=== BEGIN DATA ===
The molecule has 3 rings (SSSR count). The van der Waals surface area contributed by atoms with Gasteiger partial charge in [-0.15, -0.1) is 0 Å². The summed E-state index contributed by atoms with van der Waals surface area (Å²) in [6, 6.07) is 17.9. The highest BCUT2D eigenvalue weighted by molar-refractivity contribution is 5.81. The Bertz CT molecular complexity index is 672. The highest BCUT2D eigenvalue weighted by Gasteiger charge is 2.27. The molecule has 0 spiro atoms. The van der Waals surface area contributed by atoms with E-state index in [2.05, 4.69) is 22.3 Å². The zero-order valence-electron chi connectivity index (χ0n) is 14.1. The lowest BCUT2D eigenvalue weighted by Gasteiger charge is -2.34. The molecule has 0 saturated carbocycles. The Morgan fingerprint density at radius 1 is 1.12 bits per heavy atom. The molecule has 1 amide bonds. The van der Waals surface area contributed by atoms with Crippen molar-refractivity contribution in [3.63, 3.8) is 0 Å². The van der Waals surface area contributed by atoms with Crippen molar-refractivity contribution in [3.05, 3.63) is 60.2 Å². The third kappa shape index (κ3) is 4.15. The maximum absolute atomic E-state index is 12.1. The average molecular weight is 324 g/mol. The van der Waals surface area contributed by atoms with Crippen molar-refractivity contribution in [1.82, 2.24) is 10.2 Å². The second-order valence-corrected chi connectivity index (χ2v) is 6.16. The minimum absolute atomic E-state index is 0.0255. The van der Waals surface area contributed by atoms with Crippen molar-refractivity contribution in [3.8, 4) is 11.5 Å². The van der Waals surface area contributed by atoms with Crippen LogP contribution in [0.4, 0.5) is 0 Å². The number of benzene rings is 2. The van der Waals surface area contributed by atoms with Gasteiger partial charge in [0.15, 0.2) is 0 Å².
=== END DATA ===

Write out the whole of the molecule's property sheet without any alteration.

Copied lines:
The molecule has 3 rings (SSSR count). The van der Waals surface area contributed by atoms with Gasteiger partial charge in [-0.15, -0.1) is 0 Å². The summed E-state index contributed by atoms with van der Waals surface area (Å²) in [6, 6.07) is 17.9. The highest BCUT2D eigenvalue weighted by molar-refractivity contribution is 5.81. The Bertz CT molecular complexity index is 672. The highest BCUT2D eigenvalue weighted by Gasteiger charge is 2.27. The molecule has 0 spiro atoms. The van der Waals surface area contributed by atoms with E-state index in [2.05, 4.69) is 22.3 Å². The zero-order valence-electron chi connectivity index (χ0n) is 14.1. The lowest BCUT2D eigenvalue weighted by Gasteiger charge is -2.34. The molecule has 0 saturated carbocycles. The Morgan fingerprint density at radius 1 is 1.12 bits per heavy atom. The molecule has 1 amide bonds. The van der Waals surface area contributed by atoms with Crippen molar-refractivity contribution in [3.63, 3.8) is 0 Å². The van der Waals surface area contributed by atoms with Crippen molar-refractivity contribution in [3.05, 3.63) is 60.2 Å². The third kappa shape index (κ3) is 4.15. The maximum absolute atomic E-state index is 12.1. The average molecular weight is 324 g/mol. The van der Waals surface area contributed by atoms with Crippen molar-refractivity contribution in [1.82, 2.24) is 10.2 Å². The second-order valence-corrected chi connectivity index (χ2v) is 6.16. The minimum absolute atomic E-state index is 0.0255. The van der Waals surface area contributed by atoms with Crippen molar-refractivity contribution in [3.8, 4) is 11.5 Å². The van der Waals surface area contributed by atoms with Crippen LogP contribution in [0.4, 0.5) is 0 Å². The number of benzene rings is 2. The van der Waals surface area contributed by atoms with Gasteiger partial charge in [0.15, 0.2) is 0 Å².